Now whether HPAI will follow that same pattern or not, it's really hard to say. In general, we seem to have fairly high prevalence in low-path in wild waterfowl in late summer as we have juvenile, newly onto-the-scene birds that haven't been exposed to flu viruses, and they seem to kind of become exposed, become infected, so we see high prevalence then.

And then it diminishes through the winter and spring. Clearly, that's not the situation we're seeing right now, but we also don't have an exact time of when this virus was introduced into North American waterfowl.

How do you think the poultry industry has responded to the situation? I think they have responded as best they can given the situation. I think given our previous introductions, whether it's 2014-15, really has given the industry a chance to prepare and lots of those plans have been written and have been tested. Here were seeing a lot of those plans implemented. And so the fact that they've had plans that have been tested, I think speaks a lot to the preparation the industry has had, so I think the response has been pretty much what to expect given our previous experiences and plans that have been drafted.

What we don't know is that if it's spreading in wild birds, will it run out of susceptible hosts or will it become endemic within the wild bird population? It's a new virus to North American waterfowl, and so we really don't know how it's going to behave, what's going to happen.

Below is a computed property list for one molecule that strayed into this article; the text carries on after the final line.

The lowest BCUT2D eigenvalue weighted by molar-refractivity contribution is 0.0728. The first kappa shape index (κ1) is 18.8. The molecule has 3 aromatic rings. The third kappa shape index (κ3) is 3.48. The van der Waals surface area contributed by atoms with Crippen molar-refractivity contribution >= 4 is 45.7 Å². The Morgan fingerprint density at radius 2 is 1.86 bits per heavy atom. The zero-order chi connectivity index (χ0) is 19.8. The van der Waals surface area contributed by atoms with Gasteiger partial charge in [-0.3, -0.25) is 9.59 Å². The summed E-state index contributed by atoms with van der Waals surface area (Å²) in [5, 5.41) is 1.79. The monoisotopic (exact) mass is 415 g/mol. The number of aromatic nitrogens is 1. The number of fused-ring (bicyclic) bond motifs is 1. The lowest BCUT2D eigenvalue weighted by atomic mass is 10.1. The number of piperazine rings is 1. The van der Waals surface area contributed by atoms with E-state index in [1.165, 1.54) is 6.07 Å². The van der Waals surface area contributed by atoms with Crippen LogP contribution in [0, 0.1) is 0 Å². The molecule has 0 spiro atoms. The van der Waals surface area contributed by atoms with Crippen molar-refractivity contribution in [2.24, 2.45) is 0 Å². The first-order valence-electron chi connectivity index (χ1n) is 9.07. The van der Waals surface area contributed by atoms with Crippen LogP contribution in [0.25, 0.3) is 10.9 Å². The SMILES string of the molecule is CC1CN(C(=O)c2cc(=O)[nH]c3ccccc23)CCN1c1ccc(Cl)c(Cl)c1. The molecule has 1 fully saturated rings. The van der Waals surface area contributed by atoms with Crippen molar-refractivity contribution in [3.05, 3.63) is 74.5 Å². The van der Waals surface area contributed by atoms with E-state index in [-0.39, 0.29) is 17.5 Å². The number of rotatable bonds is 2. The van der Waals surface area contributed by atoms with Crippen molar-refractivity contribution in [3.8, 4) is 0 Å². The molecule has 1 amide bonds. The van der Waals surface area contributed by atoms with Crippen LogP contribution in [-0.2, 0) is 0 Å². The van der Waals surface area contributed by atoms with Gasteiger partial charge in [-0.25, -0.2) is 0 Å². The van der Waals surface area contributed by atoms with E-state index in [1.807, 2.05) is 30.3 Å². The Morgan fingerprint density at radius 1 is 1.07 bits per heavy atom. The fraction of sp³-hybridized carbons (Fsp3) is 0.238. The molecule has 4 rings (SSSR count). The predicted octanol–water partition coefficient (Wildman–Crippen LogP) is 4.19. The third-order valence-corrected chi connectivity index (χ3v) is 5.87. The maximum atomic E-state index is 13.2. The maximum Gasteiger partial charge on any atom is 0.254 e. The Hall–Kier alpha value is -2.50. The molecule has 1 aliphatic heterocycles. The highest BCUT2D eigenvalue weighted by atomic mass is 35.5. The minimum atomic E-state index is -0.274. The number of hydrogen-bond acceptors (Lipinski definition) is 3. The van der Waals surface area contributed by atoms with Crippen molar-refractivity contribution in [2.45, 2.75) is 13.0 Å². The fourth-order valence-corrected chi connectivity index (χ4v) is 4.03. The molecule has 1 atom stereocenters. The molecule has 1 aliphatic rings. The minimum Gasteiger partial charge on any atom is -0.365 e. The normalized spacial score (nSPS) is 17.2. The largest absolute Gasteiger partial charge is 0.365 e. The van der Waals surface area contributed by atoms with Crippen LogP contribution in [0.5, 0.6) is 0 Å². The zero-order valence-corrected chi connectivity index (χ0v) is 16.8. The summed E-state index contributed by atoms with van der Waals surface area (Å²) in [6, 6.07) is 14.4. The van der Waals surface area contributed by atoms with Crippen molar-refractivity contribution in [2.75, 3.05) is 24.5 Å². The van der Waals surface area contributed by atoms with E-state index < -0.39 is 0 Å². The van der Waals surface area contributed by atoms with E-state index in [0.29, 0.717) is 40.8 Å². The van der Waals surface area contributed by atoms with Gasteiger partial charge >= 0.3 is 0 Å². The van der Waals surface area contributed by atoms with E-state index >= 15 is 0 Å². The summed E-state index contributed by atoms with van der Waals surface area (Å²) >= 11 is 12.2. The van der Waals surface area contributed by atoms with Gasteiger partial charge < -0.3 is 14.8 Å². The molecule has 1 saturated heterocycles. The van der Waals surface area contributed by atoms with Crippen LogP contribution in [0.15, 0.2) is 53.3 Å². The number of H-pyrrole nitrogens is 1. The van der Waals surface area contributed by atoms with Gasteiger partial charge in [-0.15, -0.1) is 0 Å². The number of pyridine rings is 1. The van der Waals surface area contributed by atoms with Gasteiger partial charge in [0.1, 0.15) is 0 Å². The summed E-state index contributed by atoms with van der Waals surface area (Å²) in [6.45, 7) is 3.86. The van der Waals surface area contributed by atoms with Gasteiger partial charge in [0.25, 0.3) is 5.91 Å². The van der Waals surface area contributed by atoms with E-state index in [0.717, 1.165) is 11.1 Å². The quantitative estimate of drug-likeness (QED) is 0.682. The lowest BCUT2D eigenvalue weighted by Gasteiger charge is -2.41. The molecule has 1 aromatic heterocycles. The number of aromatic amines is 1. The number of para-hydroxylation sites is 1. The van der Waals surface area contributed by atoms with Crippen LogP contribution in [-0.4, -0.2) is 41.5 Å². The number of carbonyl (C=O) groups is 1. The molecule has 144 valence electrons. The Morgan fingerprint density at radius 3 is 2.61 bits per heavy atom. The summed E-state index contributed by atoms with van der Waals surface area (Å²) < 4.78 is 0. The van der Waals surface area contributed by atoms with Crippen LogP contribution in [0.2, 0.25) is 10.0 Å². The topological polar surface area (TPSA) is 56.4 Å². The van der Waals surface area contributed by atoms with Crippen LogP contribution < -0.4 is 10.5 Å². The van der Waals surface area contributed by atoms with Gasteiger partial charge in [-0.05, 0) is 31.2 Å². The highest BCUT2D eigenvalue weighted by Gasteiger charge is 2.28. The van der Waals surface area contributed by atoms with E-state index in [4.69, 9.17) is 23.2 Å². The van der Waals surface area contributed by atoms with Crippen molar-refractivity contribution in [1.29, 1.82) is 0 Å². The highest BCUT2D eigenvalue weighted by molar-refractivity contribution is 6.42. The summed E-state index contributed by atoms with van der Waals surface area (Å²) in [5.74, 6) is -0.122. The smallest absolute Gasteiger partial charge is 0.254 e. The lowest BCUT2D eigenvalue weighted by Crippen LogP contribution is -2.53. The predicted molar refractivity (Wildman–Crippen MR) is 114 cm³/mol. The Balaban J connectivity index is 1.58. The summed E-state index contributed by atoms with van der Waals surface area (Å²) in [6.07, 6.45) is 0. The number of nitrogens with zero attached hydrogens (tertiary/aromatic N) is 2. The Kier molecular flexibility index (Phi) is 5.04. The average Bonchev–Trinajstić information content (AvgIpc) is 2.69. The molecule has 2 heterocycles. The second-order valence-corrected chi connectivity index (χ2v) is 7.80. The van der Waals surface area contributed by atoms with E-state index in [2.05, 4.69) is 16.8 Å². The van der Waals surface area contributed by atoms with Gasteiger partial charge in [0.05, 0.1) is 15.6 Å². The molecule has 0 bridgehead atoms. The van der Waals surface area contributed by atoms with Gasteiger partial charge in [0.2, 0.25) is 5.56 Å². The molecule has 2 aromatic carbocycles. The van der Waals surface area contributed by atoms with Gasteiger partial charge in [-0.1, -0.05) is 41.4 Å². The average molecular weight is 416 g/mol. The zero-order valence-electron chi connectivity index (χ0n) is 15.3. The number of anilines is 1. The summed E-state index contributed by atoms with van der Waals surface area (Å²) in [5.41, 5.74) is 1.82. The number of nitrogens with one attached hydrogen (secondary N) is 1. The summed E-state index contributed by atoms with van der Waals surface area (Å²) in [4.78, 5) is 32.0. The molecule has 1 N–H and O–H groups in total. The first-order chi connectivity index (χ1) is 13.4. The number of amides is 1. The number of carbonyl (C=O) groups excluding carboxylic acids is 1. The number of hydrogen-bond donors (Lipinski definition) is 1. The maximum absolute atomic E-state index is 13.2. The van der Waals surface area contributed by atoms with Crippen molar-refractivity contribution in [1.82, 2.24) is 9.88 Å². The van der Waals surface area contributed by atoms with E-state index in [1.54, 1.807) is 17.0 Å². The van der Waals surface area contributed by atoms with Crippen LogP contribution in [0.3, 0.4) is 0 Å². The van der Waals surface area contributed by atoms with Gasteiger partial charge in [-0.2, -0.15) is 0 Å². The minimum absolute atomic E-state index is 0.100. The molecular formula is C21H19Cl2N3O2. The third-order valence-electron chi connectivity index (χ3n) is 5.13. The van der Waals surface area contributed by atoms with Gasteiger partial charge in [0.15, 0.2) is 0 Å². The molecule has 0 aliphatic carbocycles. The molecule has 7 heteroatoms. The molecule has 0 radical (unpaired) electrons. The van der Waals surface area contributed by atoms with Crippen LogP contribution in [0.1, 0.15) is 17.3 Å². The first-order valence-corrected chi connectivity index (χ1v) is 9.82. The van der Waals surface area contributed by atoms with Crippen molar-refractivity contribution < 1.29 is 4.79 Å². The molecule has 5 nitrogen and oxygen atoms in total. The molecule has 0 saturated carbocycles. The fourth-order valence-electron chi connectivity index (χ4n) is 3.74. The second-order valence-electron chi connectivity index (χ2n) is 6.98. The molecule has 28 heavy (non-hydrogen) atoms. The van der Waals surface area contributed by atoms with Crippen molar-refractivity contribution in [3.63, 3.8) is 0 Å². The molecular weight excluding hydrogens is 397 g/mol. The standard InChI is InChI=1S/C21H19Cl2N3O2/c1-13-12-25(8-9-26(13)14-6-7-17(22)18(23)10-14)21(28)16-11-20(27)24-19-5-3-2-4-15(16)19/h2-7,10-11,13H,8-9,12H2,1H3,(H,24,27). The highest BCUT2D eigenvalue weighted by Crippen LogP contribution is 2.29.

Once it's under some immunologic pressure, will it change? It's really hard to know what's going to happen.

About the Author(s)

Chris Torres

Editor, American Agriculturist

Chris Torres, editor of American Agriculturist, previously worked at Lancaster Farming, where he started in 2006 as a staff writer and later became regional editor. Torres is a seven-time winner of the Keystone Press Awards, handed out by the Pennsylvania Press Association, and he is a Pennsylvania State University graduate.

Torres says he wants American Agriculturist to be farmers' "go-to product, continuing the legacy and high standard (former American Agriculturist editor) John Vogel has set." Torres succeeds Vogel, who retired after 47 years with Farm Progress and its related publications.

"The news business is a challenging job," Torres says. "It makes you think outside your small box, and you have to formulate what the reader wants to see from the overall product. It's rewarding to see a nice product in the end."

Torres' family is based in Lebanon County, Pa. His wife grew up on a small farm in Berks County, Pa., where they raised corn, soybeans, feeder cattle and more. Torres and his wife are parents to three young boys.